/* base font size: 16px (user agent dependant, but usually 16px) */
  font-size: 1em;
  ...
}

...

.padding {
  /* IE8 fallback */
  padding: 32px;
  padding: 2rem; /* 2 * 16px = 32px */
}

IE8 does not support rems, so a px fallback is a small price to pay for the benefit that they provide.

I’ll show you a little later how this magical unit will make our lives a little easier when it comes to creating our grid.

Now that that’s out of the way, let’s get to the bones of our grid!

Getting Gridpak

Go to gridpak.com, and play around with the options so that you are comfortable with the features.

For the purpose of this article, I’m going to download a grid with the following settings, but feel free to experiment:

  • viewports: 480px, 640px, 960px and up
  • 12 columns in each viewport (yup, 12 in mobile, tablet, and desktop!)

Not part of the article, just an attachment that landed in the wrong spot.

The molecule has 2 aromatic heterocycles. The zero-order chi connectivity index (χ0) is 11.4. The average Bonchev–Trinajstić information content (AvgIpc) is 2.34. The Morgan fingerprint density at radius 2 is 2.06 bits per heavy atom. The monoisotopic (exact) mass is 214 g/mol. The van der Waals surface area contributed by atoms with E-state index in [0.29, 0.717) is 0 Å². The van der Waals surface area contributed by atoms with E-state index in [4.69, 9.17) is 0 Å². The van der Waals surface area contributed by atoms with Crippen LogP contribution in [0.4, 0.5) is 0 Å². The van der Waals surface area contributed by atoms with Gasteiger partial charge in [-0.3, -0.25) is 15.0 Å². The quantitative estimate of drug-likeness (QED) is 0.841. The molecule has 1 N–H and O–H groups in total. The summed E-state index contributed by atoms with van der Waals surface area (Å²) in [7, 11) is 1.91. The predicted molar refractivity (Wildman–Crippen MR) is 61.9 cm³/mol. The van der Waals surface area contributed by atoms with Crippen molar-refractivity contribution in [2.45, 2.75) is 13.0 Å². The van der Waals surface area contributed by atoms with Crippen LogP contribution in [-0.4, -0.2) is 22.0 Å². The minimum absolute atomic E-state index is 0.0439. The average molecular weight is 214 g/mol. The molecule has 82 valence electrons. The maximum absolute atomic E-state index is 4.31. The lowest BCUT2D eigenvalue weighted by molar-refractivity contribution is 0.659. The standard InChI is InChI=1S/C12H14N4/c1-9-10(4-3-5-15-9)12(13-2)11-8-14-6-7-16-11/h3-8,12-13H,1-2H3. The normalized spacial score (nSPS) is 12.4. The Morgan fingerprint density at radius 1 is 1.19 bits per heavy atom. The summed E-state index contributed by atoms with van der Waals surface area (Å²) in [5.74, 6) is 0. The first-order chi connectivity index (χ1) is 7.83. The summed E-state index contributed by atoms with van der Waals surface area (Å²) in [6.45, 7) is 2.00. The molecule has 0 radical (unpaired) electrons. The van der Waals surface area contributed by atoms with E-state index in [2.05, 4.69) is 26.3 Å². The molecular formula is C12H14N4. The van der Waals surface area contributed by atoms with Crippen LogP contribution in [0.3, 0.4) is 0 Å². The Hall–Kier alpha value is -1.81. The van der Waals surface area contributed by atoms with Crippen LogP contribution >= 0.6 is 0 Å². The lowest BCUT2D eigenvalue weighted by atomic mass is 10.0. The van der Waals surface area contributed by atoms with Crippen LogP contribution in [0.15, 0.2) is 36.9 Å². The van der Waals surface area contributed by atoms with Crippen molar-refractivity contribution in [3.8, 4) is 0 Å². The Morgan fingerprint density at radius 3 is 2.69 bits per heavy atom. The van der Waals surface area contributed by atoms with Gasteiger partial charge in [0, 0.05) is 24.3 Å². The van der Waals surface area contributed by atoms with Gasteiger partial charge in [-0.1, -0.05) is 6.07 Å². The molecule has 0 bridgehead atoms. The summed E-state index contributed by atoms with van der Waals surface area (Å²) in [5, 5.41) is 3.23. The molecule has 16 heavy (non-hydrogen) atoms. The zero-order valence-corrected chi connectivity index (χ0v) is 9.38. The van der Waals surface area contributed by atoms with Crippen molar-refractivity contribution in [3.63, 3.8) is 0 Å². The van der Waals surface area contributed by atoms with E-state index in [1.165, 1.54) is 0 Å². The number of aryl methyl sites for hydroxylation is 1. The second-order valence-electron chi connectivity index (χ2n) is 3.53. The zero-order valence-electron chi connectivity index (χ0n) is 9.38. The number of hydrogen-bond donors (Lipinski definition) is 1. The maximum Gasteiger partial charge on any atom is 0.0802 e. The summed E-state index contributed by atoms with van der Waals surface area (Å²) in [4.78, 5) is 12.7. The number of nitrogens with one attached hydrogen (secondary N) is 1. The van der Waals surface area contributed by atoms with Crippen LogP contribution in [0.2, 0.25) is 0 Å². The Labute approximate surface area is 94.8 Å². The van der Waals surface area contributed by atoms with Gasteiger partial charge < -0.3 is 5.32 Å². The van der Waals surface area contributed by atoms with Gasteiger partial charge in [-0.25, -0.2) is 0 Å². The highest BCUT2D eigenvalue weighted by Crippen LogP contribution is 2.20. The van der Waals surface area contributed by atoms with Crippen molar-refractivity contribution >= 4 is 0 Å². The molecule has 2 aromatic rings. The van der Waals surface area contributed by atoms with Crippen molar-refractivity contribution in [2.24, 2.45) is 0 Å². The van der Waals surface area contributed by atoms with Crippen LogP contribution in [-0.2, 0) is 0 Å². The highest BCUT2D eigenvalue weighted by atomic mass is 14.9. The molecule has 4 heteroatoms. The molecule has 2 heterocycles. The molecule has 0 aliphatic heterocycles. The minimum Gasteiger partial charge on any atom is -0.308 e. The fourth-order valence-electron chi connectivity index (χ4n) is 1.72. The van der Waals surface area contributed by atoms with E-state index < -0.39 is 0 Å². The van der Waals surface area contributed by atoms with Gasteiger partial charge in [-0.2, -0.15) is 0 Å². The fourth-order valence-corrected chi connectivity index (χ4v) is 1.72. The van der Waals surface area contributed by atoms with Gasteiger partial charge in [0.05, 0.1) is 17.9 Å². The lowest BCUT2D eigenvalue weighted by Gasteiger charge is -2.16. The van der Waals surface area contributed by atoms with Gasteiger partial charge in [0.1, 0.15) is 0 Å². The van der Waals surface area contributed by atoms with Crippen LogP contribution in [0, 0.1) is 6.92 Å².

• 0 padding
  • 24px gutter. Gridpak allows for viewport specific gutters, but I’m going to keep things simple with a global gutter.

Try keep your padding and gutter values as whole numbers resulting from simple multiplications of the body font size. This will help reduce decimal values, which browsers handle differently, as well as keep your styles a little neater.

i.e. if base font size is 16px, gutter can be

  • 8px (16 * .5)
  • 12px (16 * .75)
  • 24px (16 * 1.5)
  • 32px (16 * 2)

NB: This should ultimately be decided on what best suits your design.

Once you are happy with your settings, download your grid!

Breaking Gridpak Down

One of the best features of Gridpak is that you’ll have an incredibly robust and accurate grid with just a few lines of CSS.